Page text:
DON’T: Leave your page unattended. Facebook is a what-have-you-done-for-me-lately type of business and if you let your page go dormant for a couple of days, people are going to forget about you and move on. It’s about finding that balance between posting too much and not posting enough.

DO: Keep people informed. If you’re using Facebook for your business, you’re going to want to let people know about what’s going on. Do it in a way that’s Facebook-appropriate: Use photos, be friendly and warm, and keep it informal.

DON’T: Post like a commercial. Of course you’re going to want to let people know about your products or services but don’t do it in a way that comes across like an advertisement. People will tune out the businesses that they feel like is only on Facebook to sell them things. Facebook is a community, not a place for formal advertisements.

Leveraging LinkedIn for Business

Linkedin ChocolatesWith each social media site comes its own set of advantages, characteristics, and user base. While some sites, like Instagram and Vine, may share similar demographics and video sharing capabilities, other sites are more unique to themselves. This is certainly the case with LinkedIn, a social media site designed with business in mind.

At its core, LinkedIn was created as a place for business professionals to network. It’s a place where businesses can form new partnerships, where employers can look for new employees and vice versa. LinkedIn users are, on average, better educated with higher paying jobs. All of these factors make for an excellent marketing opportunity for a business.

Creating a LinkedIn page for your business allows you to tap into that population, allowing you to target engagement with people who may be better connected within your community and also may have a little more to spend on your service or product. There are the obvious businesses that stand to profit from networking with the professionals on LinkedIn—a suit tailor, office supply store, or anything in the technology industry, for example—but just about any business can take advantage of the free marketing opportunity LinkedIn presents.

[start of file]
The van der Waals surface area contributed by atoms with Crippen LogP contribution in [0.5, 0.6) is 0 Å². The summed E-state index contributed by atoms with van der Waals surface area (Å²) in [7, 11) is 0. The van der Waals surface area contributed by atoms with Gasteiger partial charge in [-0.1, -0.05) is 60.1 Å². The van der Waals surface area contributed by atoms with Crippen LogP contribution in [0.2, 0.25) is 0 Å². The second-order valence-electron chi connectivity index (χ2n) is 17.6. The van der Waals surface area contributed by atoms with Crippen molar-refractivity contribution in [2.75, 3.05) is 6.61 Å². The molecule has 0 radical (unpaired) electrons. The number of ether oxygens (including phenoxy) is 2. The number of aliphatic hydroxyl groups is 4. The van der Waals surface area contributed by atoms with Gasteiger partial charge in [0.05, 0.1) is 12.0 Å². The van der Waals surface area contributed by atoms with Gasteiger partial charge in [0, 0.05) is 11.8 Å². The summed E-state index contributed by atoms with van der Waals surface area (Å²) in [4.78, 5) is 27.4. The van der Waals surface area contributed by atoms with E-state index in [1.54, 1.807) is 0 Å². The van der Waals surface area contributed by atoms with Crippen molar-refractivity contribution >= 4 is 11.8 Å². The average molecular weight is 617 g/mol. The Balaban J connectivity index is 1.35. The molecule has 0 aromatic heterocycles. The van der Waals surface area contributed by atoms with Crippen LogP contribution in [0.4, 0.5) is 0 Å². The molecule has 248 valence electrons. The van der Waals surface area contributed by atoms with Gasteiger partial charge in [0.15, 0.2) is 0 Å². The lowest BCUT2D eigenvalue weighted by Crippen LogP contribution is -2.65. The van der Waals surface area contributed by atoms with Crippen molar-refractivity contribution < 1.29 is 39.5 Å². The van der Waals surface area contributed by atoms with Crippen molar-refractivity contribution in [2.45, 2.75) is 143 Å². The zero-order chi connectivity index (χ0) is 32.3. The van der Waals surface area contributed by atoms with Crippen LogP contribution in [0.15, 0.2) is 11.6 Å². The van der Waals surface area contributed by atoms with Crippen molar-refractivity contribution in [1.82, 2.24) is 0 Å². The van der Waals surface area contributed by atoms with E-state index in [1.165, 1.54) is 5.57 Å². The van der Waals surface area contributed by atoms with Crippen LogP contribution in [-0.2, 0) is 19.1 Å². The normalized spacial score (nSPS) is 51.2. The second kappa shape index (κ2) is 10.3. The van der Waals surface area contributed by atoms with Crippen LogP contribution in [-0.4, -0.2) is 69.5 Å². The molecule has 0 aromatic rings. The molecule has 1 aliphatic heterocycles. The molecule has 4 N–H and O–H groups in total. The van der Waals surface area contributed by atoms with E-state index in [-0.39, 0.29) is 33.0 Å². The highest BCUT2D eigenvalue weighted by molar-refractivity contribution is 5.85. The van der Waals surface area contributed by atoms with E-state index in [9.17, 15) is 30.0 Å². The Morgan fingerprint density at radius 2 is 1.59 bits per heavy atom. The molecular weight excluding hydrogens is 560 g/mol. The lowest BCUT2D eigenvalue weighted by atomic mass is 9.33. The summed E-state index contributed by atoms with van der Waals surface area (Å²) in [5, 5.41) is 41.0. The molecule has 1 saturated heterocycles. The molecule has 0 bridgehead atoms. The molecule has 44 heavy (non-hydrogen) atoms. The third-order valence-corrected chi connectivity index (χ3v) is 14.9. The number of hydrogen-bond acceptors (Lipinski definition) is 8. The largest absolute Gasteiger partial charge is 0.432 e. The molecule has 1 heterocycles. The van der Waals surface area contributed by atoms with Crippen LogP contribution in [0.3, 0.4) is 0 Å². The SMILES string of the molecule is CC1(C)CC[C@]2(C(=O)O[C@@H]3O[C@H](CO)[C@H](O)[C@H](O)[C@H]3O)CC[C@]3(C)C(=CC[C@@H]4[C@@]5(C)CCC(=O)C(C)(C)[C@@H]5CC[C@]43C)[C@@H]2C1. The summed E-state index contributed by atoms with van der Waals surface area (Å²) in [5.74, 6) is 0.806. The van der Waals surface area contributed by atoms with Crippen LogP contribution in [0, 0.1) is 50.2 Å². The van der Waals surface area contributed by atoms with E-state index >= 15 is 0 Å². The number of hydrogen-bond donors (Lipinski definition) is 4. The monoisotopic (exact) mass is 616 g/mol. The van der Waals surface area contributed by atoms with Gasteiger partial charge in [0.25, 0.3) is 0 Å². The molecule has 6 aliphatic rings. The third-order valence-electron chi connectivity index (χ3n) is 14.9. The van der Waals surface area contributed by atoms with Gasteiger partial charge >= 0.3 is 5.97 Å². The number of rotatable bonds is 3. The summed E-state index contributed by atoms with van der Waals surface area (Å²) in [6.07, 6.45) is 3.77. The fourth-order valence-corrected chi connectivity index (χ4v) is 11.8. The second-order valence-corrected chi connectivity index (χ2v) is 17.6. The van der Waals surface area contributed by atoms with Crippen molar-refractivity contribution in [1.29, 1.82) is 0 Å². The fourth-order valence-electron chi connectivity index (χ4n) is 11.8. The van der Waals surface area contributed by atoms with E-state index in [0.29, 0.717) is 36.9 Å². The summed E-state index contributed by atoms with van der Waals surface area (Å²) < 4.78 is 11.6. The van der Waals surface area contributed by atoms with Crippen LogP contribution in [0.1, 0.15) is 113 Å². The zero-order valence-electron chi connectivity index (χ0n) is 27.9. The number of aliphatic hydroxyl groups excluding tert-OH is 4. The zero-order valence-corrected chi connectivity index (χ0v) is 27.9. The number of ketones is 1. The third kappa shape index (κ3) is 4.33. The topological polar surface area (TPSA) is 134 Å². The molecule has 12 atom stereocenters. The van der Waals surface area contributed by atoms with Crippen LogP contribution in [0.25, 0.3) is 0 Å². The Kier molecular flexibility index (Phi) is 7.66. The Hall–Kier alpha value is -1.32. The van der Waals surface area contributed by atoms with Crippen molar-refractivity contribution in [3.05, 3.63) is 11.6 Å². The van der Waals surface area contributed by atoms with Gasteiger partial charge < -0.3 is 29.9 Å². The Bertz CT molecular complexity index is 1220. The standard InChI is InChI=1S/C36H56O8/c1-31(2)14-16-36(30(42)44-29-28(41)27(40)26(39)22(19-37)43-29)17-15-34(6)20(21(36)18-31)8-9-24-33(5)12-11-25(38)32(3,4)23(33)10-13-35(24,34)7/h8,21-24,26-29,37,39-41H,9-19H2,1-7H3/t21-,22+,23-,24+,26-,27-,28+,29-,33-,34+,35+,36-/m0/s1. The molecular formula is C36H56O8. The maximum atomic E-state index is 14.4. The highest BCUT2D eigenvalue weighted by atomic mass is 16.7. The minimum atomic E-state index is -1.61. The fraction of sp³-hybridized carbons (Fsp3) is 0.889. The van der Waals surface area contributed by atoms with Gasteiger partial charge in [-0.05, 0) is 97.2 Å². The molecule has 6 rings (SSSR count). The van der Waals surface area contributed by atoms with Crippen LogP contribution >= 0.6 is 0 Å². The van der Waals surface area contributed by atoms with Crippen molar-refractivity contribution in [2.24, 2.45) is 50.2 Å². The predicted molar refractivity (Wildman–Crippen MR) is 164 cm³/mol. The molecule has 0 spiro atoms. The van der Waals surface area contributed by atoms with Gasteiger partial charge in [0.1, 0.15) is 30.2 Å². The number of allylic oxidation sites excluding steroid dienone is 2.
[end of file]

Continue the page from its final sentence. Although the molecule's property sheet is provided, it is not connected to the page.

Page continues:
Find ways to advertise your business to the LinkedIn crowd. If you own a bar and grill, maybe push your happy hour. You can even offer special LinkedIn-only deals to your followers. Boutiques can push business professional-friendly attire. Salons can show off styles that would stand out in the workplace. The point is that though you may not view yourself or your business as something that would fit on the professional networking site, the people already using LinkedIn make for excellent potential customers.

Doing Business on Pinterest

Pretty PinterestAs anyone who has invested in Myspace knows, the social media game has no safe bets. A site you thought would’ve been around forever is already a ghost town while another you thought was doomed from the start slowly builds into a zeitgeist-grabbing juggernaut. When it comes to matters of social media, it’s best to not count anyone out too quickly. Except maybe Myspace. You can probably count them out. But, then again . . .

Pinterest, who has had its fair share of naysayers, detractors, and otherwise, has established itself as one of the main players of the social media game. If your business isn’t on Pinterest, it’s high time you set up an account. It’s an image-based site, one that allows a user to create a sort of online cork board where they pin their favorite pictures, easily accessed by their own personal network of friends and family. It’s built for sharing.

Being that Pinterest is an image-based site, so much of what you choose to share will have to be agreeable to the eyes—to put it lightly. You want the photos you share to look good. You want them to look so good that your followers will be inspired to repin (like retweet) your image for their followers to see. And then maybe one of their followers repins it, too. And so on and so forth: Your image just went viral.

Using photos to showcase your products is great, of course, but you’re going to want to keep your posts varied and diverse. For every photo you pin, you’re going to want to repin someone else’s photo. Not only does this engage other Pinterest users, it demonstrates that your business isn’t only on Pinterest to advertise. Users aren’t going to follow an account that is only bombarding them with advertisements. To be a part of someone’s community, you must commune.

Of course, posting photos of your products and services is an excellent way to drum up business. But don’t stop there. Post coupons available only to your Pinterest community. Post photos of your employees to show that you’re a team. Make things that are visually stimulating and inspiring. Follow influential accounts in your own industry to watch for product trends. Use Pinterest to learn more about your customers and what they’re interested in. Pinterest is excellent for engaging and interacting that community which you rely on. Also, it’s popular and, we think, here to stay.